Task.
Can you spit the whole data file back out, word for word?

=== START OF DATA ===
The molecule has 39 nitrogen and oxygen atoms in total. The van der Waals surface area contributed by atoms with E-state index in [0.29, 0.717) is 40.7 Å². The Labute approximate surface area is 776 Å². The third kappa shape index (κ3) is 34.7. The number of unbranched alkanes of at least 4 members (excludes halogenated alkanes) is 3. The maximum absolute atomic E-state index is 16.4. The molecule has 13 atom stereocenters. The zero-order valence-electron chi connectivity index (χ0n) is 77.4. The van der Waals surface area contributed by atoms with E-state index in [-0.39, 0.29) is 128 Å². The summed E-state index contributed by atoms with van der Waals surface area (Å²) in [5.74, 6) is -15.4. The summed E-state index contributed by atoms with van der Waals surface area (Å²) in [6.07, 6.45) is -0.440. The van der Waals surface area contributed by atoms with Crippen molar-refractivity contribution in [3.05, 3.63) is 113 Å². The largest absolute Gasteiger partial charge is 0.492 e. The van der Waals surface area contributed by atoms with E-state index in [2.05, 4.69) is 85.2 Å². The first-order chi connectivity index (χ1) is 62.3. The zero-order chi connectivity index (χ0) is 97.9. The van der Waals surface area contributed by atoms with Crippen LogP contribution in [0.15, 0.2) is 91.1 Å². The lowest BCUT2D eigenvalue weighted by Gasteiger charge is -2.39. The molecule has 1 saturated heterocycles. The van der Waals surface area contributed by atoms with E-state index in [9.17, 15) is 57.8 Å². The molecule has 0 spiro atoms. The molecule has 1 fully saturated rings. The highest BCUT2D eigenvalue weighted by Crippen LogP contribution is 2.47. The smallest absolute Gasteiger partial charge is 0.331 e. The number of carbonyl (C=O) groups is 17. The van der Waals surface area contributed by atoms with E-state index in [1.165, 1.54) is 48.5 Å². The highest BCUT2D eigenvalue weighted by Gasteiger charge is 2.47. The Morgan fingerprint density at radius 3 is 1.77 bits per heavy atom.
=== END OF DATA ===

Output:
The molecule has 39 nitrogen and oxygen atoms in total. The van der Waals surface area contributed by atoms with E-state index in [0.29, 0.717) is 40.7 Å². The Labute approximate surface area is 776 Å². The third kappa shape index (κ3) is 34.7. The number of unbranched alkanes of at least 4 members (excludes halogenated alkanes) is 3. The maximum absolute atomic E-state index is 16.4. The molecule has 13 atom stereocenters. The zero-order valence-electron chi connectivity index (χ0n) is 77.4. The van der Waals surface area contributed by atoms with E-state index in [-0.39, 0.29) is 128 Å². The summed E-state index contributed by atoms with van der Waals surface area (Å²) in [5.74, 6) is -15.4. The summed E-state index contributed by atoms with van der Waals surface area (Å²) in [6.07, 6.45) is -0.440. The van der Waals surface area contributed by atoms with Crippen molar-refractivity contribution in [3.05, 3.63) is 113 Å². The largest absolute Gasteiger partial charge is 0.492 e. The van der Waals surface area contributed by atoms with E-state index in [2.05, 4.69) is 85.2 Å². The first-order chi connectivity index (χ1) is 62.3. The zero-order chi connectivity index (χ0) is 97.9. The van der Waals surface area contributed by atoms with Crippen LogP contribution in [0.15, 0.2) is 91.1 Å². The lowest BCUT2D eigenvalue weighted by Gasteiger charge is -2.39. The molecule has 1 saturated heterocycles. The van der Waals surface area contributed by atoms with E-state index in [9.17, 15) is 57.8 Å². The molecule has 0 spiro atoms. The molecule has 1 fully saturated rings. The highest BCUT2D eigenvalue weighted by Crippen LogP contribution is 2.47. The smallest absolute Gasteiger partial charge is 0.331 e. The number of carbonyl (C=O) groups is 17. The van der Waals surface area contributed by atoms with E-state index in [1.165, 1.54) is 48.5 Å². The highest BCUT2D eigenvalue weighted by Gasteiger charge is 2.47. The Morgan fingerprint density at radius 3 is 1.77 bits per heavy atom.